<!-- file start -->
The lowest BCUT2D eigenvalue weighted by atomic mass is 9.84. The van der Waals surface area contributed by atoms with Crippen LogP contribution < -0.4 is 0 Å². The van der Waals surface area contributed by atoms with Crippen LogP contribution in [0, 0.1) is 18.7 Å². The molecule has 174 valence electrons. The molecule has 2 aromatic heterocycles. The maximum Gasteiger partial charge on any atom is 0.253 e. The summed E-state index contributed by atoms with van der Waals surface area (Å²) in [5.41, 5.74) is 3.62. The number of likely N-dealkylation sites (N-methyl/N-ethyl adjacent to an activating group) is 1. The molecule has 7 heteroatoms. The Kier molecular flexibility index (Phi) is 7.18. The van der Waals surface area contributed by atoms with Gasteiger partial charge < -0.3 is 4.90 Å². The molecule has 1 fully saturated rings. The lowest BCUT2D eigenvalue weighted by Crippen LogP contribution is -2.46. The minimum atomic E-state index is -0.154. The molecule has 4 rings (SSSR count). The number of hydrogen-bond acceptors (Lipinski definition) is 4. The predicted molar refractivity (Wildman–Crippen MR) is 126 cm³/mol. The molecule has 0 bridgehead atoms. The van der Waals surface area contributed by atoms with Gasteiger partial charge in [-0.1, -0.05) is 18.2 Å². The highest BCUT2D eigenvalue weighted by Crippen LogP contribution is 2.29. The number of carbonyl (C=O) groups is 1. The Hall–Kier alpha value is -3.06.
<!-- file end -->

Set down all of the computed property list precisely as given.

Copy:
The lowest BCUT2D eigenvalue weighted by atomic mass is 9.84. The van der Waals surface area contributed by atoms with Crippen LogP contribution < -0.4 is 0 Å². The van der Waals surface area contributed by atoms with Crippen LogP contribution in [0, 0.1) is 18.7 Å². The molecule has 174 valence electrons. The molecule has 2 aromatic heterocycles. The maximum Gasteiger partial charge on any atom is 0.253 e. The summed E-state index contributed by atoms with van der Waals surface area (Å²) in [5.41, 5.74) is 3.62. The number of likely N-dealkylation sites (N-methyl/N-ethyl adjacent to an activating group) is 1. The molecule has 7 heteroatoms. The Kier molecular flexibility index (Phi) is 7.18. The van der Waals surface area contributed by atoms with Gasteiger partial charge < -0.3 is 4.90 Å². The molecule has 1 fully saturated rings. The lowest BCUT2D eigenvalue weighted by Crippen LogP contribution is -2.46. The minimum atomic E-state index is -0.154. The molecule has 4 rings (SSSR count). The number of hydrogen-bond acceptors (Lipinski definition) is 4. The predicted molar refractivity (Wildman–Crippen MR) is 126 cm³/mol. The molecule has 0 bridgehead atoms. The van der Waals surface area contributed by atoms with Gasteiger partial charge in [-0.1, -0.05) is 18.2 Å². The highest BCUT2D eigenvalue weighted by Crippen LogP contribution is 2.29. The number of carbonyl (C=O) groups is 1. The Hall–Kier alpha value is -3.06.